14 How to Prove a Marriage is Genuine  A marriage certificate  Other documents include: pictures, letters of support, proof of communication (copies of letters, emails, telephone records, etc.)  A marriage interview CIC may interview both of you separately to test whether your relationship is genuine

15 How to Prove a Relationship: Child  Birth certificates  Other documents include: Official documents (baptismal records, school records, hospital registries, old passports) Photographs and sworn statements from non- family members  DNA testing- conclusive, but a last resort  If you receive a request for DNA testing, seek legal advice  CIC may also interview you and your child

16 Medical Inadmissibility  All relatives who you sponsor have to take medical examinations  They may be medically inadmissible if they have a condition that: (a) is likely to be a danger to public health; (b) is likely to be a danger to public safety; (c) might reasonably be expected to cause excessive demand on health or social services BUT…

17 “Excessive Demand” Exception  Excessive demand does not apply to spouse, common-law partner or dependent child of a sponsor  However, the “excessive demand” can still affect your ability to sponsor parents and grandparents as they tend to have more health issues

18 Inadmissibility: Security Risk & Criminality  All sponsored persons have to undergo security checks  A person may be inadmissible on grounds of security, human rights violations, serious criminality or organized criminality  A person may also be inadmissible on the grounds of misrepresentation.

19 Financial Issues: Sponsorship Undertaking  As a sponsor, you sign an undertaking swearing that you can provide for your relative for: 3 years for spouses 10 years for children OR until they reach 25 10 years for everyone else  The undertaking means that you will pay any social assistance they receive during that time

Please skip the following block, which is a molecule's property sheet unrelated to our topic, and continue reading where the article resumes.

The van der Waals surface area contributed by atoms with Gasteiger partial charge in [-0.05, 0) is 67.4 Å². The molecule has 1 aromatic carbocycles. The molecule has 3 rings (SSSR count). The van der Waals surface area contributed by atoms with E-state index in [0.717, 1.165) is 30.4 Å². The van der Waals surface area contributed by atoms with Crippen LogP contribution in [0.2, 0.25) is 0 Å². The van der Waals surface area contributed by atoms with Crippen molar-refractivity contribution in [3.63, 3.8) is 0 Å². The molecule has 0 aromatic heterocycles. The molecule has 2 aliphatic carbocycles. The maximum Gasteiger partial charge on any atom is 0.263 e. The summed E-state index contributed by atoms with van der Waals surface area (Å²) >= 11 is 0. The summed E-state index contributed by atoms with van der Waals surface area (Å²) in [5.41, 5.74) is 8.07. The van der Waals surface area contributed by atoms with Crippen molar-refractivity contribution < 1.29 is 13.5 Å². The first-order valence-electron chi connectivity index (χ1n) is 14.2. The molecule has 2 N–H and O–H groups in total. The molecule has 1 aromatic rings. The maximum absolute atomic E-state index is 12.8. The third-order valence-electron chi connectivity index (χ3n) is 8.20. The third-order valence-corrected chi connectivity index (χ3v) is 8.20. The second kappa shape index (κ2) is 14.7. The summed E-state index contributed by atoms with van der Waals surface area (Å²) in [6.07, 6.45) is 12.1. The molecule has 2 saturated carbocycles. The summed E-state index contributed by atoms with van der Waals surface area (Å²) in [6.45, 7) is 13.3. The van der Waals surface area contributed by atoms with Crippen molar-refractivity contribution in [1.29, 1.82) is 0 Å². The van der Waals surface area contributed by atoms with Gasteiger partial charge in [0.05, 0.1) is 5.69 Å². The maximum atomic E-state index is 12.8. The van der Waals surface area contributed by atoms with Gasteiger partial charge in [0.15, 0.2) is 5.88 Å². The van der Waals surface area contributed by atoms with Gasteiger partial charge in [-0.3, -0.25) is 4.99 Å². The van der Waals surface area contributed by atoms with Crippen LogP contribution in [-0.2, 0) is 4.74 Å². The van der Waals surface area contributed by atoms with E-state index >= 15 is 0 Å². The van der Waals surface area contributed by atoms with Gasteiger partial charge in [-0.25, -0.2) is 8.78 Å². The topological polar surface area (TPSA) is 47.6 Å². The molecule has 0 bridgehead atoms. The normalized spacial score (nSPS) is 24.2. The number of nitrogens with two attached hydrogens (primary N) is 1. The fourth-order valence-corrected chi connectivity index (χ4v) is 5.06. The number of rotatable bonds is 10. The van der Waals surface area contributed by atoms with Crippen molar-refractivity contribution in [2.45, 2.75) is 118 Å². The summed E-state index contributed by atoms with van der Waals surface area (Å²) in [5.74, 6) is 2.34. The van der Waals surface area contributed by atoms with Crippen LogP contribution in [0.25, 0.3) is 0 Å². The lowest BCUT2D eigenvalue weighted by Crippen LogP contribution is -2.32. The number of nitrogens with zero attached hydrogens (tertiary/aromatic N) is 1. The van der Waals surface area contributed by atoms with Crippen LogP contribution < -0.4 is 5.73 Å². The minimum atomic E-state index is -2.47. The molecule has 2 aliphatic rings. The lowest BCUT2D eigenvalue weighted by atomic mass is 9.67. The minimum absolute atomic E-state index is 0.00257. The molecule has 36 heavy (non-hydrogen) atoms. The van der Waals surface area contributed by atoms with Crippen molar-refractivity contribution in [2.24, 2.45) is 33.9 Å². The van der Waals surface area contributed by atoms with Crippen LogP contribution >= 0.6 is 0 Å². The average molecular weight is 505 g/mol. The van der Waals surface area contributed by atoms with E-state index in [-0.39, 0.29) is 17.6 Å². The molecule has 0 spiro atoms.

20 Financial Issues: Fees  Sponsorship Application: $75  Principal Applicant (adult): $475  Principal Applicant (under 22 and “single”): $75  A family member of the principal applicant: over 22 or under 22 years of age and is married or in a common-law relationship: $550 under 22 and is not married or in a common-law relationship: $150

21 Fees (2)  Right of Permanent Residence Fee - $490 Does not need to be paid when the sponsorship is filed but must be paid before the visa is issued overseas Does not need to be paid by a dependant child of the principal applicant or sponsor, a child to be adopted, or an orphaned brother, sister, niece, nephew, or grandchild or by protected persons/Convention refugees

22 Processing Times  Applications vary depending on type of application and country submitted  Generally the time period is from 1 to 2 or more years: parents – much longer  List of processing times online: information/times/index.asp

23 Special Rules for Refugees  If you are found to be a “protected person” in Canada and you apply for permanent residence, you SHOULD include your spouse, common-law partner, and dependent children in your application  If you do not include them you will be unable to sponsor them later

24 Special Rules for Refugees (2)  These family members can be processed at the same time as you if you include them on your application  Your family members can also apply within one year of you receiving permanent residence as family members of a protected person (the “one year window”)  If they miss this time period, you have to sponsor them using the regular application

25 What if My Application is Refused?  If your sponsorship application is turned down, you could get a lawyer who can take your case to the Immigration Appeal Division to argue against the refusal  You have 30 days from the time you received the negative decision to appeal

26 Where Can I Go for Legal Advice?  Parkdale Community Legal Services Open for intake:  Mondays 2–6pm,  Tuesdays 2–7pm,  Thursdays 2–7pm, and  Fridays 10–1pm and 2–5pm. Tamil and Tibetan mini clinics:  Mondays 2–6pm Law reform and campaigns: Drop the Fee, Family Reunification

27 Where Can I Get More Information?  Community Legal Education Ontario (CLEO) Plain language information in various languages:  Citizenship & Immigration Canada Application guides and forms:  Canadian Council for Refugees Problems with family reunification:

28 Thank You!